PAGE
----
As per its FAQ, Facebook still provides Facebook at Work for free, though one heading, Why should my company pay for Facebook at Work when Facebook is free? implies a paid version is a matter of time.

My take

For Facebook at Work to achieve even a modest level of enterprise adoption, it will have to pile up cases in heavily-regulated industries. Royal Bank of Scotland type references carry far more weight than tech or social media outfits.

These launch events have plenty of pomp, and sometimes, pretty decent snacks, but they ultimately mean little. It's not even clear if Facebook will be opening up Facebook at Work to general availability at the launch - I'm betting not. Right now, you can sign up and request access. If you do, you'll get this:

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(I went ahead and signed diginomica up - I'd appreciate it if you wouldn't tell my team members, they might be miffed).

After you sign up, you get another reminder Facebook at Work is "starting out small," so I doubt enterprise collaboration vendors are quaking in their boots.  It's not clear at all that the enterprise needs a generic social layer. The best collaboration scenarios are contextual, tightly embedded into enterprise software by job function. Facebook at Work is years away from that.

But two things bother me: most enterprise collaboration tools ARE clunky. Adoption IS an issue. And they provide no easy way of involving external contributors. That's where solutions like Slack excel. I've been involved in a number of Slack projects that quickly pulled in internal and external team members. Granted, the data shared is an IT administrator's nightmare. But the projects persist.

I've been to several enterprise events where a show of hands indicated that very few folks - especially on the business side of the enterprise - have any clue what Slack is. Others have complained to me that Slack won't scale, the conversations aren't threaded, and when you add too many team members, it's pure chaos.

But even when it comes to Slack, the best example I've seen to date came from Acumatica, This was a CRM-focused use case, not just rolling out Slack willy-nilly:

Director of Product Management Gabriel Michaud demoed an Acumatica CRM "bot" which was basically listening in to a Slack channel between salespeople. When a customer account/record is mentioned in the chat, the bot immediately serves up the relevant record into the chat. Michaud told me since building this quick, experimental integration, he has been using the feature constantly.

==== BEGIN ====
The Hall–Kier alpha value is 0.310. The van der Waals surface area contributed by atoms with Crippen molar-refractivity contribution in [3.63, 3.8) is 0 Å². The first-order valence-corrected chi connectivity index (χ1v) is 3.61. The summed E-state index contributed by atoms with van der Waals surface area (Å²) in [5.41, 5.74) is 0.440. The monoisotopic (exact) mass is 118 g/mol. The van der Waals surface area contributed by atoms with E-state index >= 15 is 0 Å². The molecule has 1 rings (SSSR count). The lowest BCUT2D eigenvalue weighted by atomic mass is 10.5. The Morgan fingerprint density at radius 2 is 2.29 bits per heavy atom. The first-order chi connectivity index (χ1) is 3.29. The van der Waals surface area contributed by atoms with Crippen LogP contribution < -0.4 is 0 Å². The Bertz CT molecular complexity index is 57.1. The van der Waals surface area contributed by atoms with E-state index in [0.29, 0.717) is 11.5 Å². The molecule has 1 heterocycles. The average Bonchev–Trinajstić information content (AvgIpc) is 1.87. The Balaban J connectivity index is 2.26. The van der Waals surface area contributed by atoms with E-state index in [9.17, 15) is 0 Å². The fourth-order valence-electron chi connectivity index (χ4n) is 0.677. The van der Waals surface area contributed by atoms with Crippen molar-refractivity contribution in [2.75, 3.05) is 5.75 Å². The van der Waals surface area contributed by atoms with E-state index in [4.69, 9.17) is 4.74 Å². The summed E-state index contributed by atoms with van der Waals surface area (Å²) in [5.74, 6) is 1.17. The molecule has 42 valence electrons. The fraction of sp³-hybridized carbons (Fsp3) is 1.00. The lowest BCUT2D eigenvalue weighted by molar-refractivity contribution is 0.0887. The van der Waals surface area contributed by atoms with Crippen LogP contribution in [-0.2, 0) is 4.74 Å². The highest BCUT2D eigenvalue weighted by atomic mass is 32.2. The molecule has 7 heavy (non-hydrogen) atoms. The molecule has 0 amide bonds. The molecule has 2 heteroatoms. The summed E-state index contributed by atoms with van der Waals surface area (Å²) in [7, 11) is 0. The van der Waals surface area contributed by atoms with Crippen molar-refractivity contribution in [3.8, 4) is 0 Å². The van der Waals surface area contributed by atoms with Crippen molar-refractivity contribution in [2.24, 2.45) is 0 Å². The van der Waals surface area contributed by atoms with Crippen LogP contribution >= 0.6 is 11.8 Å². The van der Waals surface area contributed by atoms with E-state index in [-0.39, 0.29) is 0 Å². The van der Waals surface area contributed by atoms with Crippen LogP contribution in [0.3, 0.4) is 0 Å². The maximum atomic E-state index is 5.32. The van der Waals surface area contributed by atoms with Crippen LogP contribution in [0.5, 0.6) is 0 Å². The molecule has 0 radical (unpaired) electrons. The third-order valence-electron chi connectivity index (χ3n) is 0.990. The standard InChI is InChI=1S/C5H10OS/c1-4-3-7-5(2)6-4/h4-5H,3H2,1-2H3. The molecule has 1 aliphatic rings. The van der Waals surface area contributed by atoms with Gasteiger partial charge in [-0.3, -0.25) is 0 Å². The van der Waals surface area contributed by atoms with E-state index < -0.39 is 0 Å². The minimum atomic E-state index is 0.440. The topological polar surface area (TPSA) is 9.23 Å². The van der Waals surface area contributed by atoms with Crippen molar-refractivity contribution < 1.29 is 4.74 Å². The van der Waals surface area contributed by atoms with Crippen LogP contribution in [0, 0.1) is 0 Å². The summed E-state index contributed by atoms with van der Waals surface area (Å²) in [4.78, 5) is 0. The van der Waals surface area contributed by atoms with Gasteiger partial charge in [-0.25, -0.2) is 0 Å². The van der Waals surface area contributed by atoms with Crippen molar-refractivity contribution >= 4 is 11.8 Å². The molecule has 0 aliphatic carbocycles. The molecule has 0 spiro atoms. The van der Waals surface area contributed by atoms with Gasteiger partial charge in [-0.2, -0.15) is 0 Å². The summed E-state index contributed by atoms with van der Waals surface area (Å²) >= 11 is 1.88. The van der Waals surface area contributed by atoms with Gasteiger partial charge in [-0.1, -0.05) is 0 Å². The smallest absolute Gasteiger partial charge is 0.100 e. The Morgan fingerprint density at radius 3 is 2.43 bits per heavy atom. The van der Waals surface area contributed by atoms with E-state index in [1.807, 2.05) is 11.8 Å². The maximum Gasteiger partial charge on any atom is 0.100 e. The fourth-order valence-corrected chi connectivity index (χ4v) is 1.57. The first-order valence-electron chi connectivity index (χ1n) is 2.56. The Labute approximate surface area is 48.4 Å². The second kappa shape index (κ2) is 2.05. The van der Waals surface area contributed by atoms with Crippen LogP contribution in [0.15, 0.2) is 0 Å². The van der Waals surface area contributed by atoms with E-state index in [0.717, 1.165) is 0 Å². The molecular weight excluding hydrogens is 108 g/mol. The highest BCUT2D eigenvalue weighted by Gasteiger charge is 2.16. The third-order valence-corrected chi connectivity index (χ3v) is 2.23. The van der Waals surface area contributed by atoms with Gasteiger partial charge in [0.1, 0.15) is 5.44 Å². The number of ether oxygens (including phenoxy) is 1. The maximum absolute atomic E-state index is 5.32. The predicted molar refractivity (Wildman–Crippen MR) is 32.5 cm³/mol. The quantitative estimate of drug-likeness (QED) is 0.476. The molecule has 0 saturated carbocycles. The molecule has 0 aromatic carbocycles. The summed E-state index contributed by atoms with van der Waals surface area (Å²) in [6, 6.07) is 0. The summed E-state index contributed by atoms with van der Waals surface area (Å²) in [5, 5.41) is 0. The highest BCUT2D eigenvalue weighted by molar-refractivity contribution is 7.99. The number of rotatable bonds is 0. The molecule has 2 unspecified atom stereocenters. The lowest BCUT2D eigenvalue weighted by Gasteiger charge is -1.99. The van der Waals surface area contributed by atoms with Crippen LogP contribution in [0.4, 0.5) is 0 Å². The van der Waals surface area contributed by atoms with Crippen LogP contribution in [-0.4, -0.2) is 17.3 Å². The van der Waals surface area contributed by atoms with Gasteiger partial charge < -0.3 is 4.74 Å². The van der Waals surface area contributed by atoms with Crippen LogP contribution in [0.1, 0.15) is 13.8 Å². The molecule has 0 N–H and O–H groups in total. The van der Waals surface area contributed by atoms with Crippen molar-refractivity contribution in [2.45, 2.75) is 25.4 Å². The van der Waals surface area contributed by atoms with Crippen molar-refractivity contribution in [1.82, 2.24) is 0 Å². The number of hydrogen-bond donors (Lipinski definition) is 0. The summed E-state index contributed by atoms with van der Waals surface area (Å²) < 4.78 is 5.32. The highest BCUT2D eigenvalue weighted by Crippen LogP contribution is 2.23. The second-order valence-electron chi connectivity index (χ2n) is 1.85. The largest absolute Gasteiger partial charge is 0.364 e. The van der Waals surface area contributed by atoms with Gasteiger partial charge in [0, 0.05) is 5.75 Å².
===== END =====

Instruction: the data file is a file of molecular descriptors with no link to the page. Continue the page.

But most products don't have that kind of role-based integration with Slack, or Facebook at Work, or any other lightweight tool. At best, they embed their own collaboration software. There is plenty of room for a solution as intuitive as developers find Slack, but on the business side. Facebook at Work just might fit that description. Facebook's overrated in many areas - but not mobile adoption, another angle to watch.

From the conversations I've had with enterprise vendors about the threat of Slack or Facebook at Work to their own collaboration tools, I've detected a lack of concern. The smart play is to make sure your collaboration platform links into all the social-tools-du-jour, providing the integration and security features they may be lacking.

Collaboration vendors should feel more urgency to achieve a superior ease of use. If they don't, they may get an unwanted lesson from the social upstarts  - which is what Facebook really is in this context, strange as it may seem to call them an upstart.

Anyone who has experienced the bitter taste of Facebook's indifference in their impotent feedback forums knows how much they have to learn about the kind of support - and, ironically, collaboration - that enterprise customers expect.

Facebook at Work claims it "drastically reduces the need for internal collaboration tools such as intranet, telephony systems, video conferencing and distribution lists." Those talking points are hardly unique or revolutionary. We'll see.